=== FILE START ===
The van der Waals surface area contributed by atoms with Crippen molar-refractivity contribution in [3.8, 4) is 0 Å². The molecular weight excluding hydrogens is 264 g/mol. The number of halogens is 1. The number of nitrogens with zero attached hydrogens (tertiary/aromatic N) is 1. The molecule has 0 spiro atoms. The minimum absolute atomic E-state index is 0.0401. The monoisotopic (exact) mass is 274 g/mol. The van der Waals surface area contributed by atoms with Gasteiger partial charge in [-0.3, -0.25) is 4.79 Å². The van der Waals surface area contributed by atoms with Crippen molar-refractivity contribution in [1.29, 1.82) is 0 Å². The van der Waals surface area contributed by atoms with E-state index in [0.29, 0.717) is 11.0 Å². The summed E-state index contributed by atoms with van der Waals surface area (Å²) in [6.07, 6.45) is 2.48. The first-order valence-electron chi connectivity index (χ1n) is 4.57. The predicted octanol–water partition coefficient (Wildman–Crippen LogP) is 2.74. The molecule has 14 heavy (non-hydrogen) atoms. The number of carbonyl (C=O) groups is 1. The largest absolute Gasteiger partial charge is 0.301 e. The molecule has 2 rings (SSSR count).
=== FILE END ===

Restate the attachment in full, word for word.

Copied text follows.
The van der Waals surface area contributed by atoms with Crippen molar-refractivity contribution in [3.8, 4) is 0 Å². The molecular weight excluding hydrogens is 264 g/mol. The number of halogens is 1. The number of nitrogens with zero attached hydrogens (tertiary/aromatic N) is 1. The molecule has 0 spiro atoms. The minimum absolute atomic E-state index is 0.0401. The monoisotopic (exact) mass is 274 g/mol. The van der Waals surface area contributed by atoms with Gasteiger partial charge in [-0.3, -0.25) is 4.79 Å². The van der Waals surface area contributed by atoms with Crippen molar-refractivity contribution in [1.29, 1.82) is 0 Å². The van der Waals surface area contributed by atoms with E-state index in [0.29, 0.717) is 11.0 Å². The summed E-state index contributed by atoms with van der Waals surface area (Å²) in [6.07, 6.45) is 2.48. The first-order valence-electron chi connectivity index (χ1n) is 4.57. The predicted octanol–water partition coefficient (Wildman–Crippen LogP) is 2.74. The molecule has 14 heavy (non-hydrogen) atoms. The number of carbonyl (C=O) groups is 1. The largest absolute Gasteiger partial charge is 0.301 e. The molecule has 2 rings (SSSR count).